Last month Felix Salmon urged people not to donate to Japan in the wake of the earthquake, and if you do wish to do something, to make unrestricted donations to major charities like MSF. You should then trust MSF to allocate donations to countries and particular causes and to deliver help effectively or partner with a local organization that can do so. I guess the idea is that most people are unable to judge the relative merits of various causes, or don’t have enough information or are too biased to do so, and that if you just chase the latest cause célèbre a lot of your donations will be wasted.
This sounds quite reasonable, but it makes me wonder about the governance of nonprofits. Fama and Jensen (1983), the definitive work on separation of ownership and control, stress the importance of residual claims. Owners of residual claims on the firm—shareholders in the case of a corporation—are in the best position to monitor the firm because as residual claimants they stand to benefit, in most cases, from improved governance.
Nonprofits don’t have residual claimants. This is a more fundamental definition of “nonprofits” since many nonprofits actually have profits, but almost all nonprofits are subject to a non-distribution requirement, meaning that profits cannot be distributed to members or anyone else. There are no residual claims on nonprofits by design.
In nonprofits that are primarily funded by endowments, especially those with self-perpetuating boards as is common in the United States, governance is more or less hopeless because there is no external governance mechanisms. Governance will be good if the board members happen to behave well. Fama and Jensen point out that some nonprofits have very extreme bonding mechanisms, such as the poverty and celibacy vows in the Catholic Church, as additional governance mechanisms.
In the case of nonprofits without large endowments that are mostly funded by current donations, you might expect monitoring to be done by donors. If the nonprofit doesn’t behave well, donors will stop donating and the managers will lose their jobs (“private benefits” in the governance jargon), so managers will tend to behave well.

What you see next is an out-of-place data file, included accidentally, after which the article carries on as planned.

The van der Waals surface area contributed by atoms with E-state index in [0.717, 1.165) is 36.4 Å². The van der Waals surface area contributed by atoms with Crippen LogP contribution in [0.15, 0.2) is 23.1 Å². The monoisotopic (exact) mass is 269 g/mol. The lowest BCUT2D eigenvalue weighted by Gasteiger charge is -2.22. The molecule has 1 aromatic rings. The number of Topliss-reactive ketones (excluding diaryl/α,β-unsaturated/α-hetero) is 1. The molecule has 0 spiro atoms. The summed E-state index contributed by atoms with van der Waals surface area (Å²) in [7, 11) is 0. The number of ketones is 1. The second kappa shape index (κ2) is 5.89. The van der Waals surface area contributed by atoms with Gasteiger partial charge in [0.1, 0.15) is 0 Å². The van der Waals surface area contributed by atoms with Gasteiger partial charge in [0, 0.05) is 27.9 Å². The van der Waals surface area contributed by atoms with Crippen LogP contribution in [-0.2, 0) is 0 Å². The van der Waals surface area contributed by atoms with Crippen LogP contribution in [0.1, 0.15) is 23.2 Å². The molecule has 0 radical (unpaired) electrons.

It seems to me that this model of governance would work best if donors actually earmark and target their donations quite narrowly. Maybe your favorite charity should spend more money in Haiti than Japan, or perhaps move resources away from Haiti to more worthy countries. You could trust that the charity’s managers will do this, but why not force their hand by earmarking your donations to the most worthy country (not Japan)? Donors, acting through the market for donations, will then have maximum control over how charity is directed and delivered.
What, then, is the agency theory of nonprofits that is consistent with Felix’s (and others’) recommendation that you give unrestricted donations to large, well-known charities? How can unrestricted donations be good for governance, and how can it be good simply to give to the most reputable large charity?
I think that first of all you need relatively large information acquisition costs at the individual donor level, so it’s costly to judge whether Haiti or Darfur or some third country is most worthy. Second, there has to be some mechanism (and enough information) for choosing the “best” charity, which right now seems to be MSF. I know that outfits such as Guidestar claim to do this. So the assumption is that Guidestar is able to tell you “give to MSF but not Yéle,” but not how to earmark your donation. Is this plausible? Is there a better theory out there?